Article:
While the future focus is on liquidity, there are still a number of regulatory challenges facing regulators, banks and corporations in the Mena region. One pain point is the lack of a centralised credit database in the region. “Most Mena countries do not have a centralised credit database with credit default history for the clients,” says Kumar. “This is a serious impediment to Basel II implementation. Some regulators have started working on this issue, but data sharing across the banks and across the region in terms of default history is still not happening.”
Additionally, new issues related to liquidity requirements were raised on January 7, 2013 with the release of a revised version of the LCR from the Basel Committee. For example, off-balance sheet items now have a higher pricing. This covers instruments such as letters of credit (LCs), which are going to affect a lot of the banks in the Mena region as they have a huge exposure to off-balance sheet items.
In the same revision, the provision for including exposures from stock exchanges as a requirement, related to having high-quality liquid assets (HQLA), is an issue for the region. Stock exchanges in the region do not have the depth and breadth for this requirement; they are in a nascent stage that disqualifies them being included in HQLAs. This brings pressure to other items on the balance sheet, which in turn can affect customer pricing.
This potential negative effect of regulation in the region highlights the unintended consequences that pieces of legislation can have on the market. For example, banks facing the capital requirements and additional costs of Basel III are likely to pass at least part of this expense on to their clients. However, the information flow from the banks to explain these costs could be better at times, as Ricky Thirion, vice-president and group treasurer at Etihad Airways explains: “We often need to tease out this information. It would be great if banks could be more proactive with this and share how they see new regulations affecting their customers. Banks can be very coy when it comes to talking about impact on costs and charges – more transparency would be preferred.”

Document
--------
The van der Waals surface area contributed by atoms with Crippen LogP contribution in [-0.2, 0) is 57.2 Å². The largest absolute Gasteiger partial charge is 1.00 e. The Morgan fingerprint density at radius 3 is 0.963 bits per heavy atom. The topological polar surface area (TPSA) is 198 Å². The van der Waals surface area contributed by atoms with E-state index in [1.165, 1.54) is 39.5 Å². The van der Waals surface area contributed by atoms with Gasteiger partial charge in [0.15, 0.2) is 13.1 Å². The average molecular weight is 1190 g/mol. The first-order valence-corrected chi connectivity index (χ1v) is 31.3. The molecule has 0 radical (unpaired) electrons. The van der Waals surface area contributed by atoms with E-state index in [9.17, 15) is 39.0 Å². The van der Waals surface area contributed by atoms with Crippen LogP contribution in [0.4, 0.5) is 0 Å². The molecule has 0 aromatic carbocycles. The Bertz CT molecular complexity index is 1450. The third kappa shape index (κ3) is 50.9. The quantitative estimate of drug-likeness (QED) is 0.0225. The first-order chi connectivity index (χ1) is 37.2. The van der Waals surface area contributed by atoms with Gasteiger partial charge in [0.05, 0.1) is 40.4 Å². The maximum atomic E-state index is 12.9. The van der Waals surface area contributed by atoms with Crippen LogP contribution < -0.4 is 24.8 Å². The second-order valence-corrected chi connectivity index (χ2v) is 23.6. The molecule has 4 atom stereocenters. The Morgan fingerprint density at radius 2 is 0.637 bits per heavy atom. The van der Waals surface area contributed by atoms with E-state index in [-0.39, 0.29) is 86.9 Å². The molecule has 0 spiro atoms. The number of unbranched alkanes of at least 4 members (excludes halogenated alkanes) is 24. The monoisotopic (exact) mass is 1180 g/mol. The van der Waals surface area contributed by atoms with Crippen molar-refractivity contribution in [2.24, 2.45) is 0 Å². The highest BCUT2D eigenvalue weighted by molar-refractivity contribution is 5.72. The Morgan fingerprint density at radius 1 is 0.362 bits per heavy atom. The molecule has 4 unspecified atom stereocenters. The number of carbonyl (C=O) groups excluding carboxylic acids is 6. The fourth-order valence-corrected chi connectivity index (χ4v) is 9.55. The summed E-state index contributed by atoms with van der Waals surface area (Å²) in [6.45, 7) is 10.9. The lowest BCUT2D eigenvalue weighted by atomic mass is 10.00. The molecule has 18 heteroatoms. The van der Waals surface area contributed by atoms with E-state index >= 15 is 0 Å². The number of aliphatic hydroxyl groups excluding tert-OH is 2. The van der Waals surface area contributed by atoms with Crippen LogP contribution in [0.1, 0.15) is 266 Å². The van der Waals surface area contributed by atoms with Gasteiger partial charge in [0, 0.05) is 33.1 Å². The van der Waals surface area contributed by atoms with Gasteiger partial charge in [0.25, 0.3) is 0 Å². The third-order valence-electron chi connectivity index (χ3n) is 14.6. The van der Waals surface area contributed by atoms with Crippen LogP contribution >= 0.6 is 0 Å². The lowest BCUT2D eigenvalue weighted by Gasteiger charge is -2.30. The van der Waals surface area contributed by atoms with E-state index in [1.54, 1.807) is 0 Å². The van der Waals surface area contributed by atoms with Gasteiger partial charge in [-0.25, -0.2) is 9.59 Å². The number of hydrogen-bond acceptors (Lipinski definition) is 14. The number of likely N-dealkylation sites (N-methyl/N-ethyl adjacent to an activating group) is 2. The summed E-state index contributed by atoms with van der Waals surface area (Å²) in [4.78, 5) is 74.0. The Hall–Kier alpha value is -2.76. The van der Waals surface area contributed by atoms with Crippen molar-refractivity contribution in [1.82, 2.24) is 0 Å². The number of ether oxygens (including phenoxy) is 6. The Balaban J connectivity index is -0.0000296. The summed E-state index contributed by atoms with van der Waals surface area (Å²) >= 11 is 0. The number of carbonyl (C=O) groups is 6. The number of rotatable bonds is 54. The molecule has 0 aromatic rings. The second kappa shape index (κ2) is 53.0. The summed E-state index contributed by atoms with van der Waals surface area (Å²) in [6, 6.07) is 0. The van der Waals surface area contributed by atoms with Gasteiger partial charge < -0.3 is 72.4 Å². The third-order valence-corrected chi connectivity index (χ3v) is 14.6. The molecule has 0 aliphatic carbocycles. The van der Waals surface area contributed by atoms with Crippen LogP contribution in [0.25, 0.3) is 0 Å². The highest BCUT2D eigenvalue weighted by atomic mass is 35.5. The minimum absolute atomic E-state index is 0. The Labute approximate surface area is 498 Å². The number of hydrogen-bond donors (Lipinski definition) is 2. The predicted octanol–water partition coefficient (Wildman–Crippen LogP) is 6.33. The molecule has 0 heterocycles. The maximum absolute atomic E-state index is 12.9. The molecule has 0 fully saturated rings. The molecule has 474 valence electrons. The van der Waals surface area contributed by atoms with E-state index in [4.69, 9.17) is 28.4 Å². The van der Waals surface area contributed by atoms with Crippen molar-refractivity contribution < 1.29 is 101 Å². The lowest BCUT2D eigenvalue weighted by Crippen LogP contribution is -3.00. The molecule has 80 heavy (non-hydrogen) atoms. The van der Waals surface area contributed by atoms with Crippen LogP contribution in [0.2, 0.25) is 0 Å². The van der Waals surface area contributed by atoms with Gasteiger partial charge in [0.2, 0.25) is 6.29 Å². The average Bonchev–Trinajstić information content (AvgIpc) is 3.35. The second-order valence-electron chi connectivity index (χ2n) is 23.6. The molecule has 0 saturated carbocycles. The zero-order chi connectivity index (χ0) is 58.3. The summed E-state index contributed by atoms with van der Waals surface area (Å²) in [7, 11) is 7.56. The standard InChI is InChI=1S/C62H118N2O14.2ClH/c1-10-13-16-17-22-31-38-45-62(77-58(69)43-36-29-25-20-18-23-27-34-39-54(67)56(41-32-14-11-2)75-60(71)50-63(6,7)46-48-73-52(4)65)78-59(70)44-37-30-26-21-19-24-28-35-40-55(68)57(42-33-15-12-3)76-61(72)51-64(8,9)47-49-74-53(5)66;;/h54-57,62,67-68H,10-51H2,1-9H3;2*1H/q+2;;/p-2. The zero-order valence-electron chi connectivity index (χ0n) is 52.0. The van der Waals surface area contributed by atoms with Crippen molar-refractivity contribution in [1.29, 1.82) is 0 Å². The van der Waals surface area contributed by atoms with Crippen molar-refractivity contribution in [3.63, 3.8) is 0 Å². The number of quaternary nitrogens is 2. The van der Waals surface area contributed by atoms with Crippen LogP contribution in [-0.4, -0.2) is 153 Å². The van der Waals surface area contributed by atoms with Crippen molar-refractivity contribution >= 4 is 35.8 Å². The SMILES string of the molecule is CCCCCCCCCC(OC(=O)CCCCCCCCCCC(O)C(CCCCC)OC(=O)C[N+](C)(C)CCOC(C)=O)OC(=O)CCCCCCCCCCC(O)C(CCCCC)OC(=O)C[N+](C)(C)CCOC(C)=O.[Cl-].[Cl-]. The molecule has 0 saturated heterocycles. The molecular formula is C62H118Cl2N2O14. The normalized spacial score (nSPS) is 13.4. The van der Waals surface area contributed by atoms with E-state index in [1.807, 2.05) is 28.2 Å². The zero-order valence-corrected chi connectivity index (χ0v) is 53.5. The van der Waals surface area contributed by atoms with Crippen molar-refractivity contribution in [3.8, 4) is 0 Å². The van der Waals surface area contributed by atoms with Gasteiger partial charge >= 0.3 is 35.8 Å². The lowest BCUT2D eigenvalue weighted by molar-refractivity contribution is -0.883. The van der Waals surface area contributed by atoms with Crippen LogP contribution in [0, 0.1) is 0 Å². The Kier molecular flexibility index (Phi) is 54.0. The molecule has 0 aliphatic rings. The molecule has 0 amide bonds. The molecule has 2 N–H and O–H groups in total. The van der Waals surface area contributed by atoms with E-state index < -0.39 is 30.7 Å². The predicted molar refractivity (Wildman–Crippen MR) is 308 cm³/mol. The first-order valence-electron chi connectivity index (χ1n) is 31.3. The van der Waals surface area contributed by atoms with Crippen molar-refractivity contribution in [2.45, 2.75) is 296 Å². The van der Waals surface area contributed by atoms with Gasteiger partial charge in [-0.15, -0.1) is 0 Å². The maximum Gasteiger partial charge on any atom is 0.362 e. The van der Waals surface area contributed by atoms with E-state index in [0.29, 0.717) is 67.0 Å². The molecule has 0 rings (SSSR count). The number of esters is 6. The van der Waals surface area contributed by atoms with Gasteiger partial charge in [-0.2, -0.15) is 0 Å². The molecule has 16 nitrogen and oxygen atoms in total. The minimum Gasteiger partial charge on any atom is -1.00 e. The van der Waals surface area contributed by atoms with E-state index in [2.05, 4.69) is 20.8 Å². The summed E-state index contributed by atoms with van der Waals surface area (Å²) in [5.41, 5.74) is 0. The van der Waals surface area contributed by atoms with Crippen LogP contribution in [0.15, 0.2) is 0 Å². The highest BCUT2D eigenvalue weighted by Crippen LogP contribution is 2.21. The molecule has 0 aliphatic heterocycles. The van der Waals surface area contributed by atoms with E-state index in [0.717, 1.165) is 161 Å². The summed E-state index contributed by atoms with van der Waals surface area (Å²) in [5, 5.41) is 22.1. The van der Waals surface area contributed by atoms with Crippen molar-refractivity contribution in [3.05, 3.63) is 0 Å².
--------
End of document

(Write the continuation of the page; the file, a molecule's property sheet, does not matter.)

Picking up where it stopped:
So far this does not seem to be an issue that regulators in the Mena region want to address, as consultancy papers or discussion groups into unintended consequences are thin on the ground.
The Mena region primarily works according to a relationship-based banking model. As such, the bank and the client have a very close relationship, so the manner that costs are passed on can have a great impact. The same knock-on effect can exist in the implementation of financial regulations, such as with anti-money laundering legislation, for example. Because of the close relationship, the more that the client is questioned about sensitive issues such as their source of income, the greater the risk of this not being taken as a compliance exercise, but rather as an indication of distrust, exists. This is particularly a concern if the bank approaches this quest for information in an aggressive fashion.
A new hope
While regulations in the Mena region present a variety of challenges, they are also creating opportunities. It is very likely that new products will be introduced to the market, marking an increase in innovation. In many ways banks are being forced into a position to innovate, as there will likely come a time when the banks will have no way of making reasonable profit from the existing products on their balance sheet. There are signs that this will start happening in countries such as Saudi Arabia, the UAE and Bahrain within the next two to three years.
There is a lot of discussion happening in-house within the product teams at most of the banks in order to find out what new product can be introduced that complies with the specific requirements of the local market, and whether this will bring in new revenue or sustain a current revenue stream.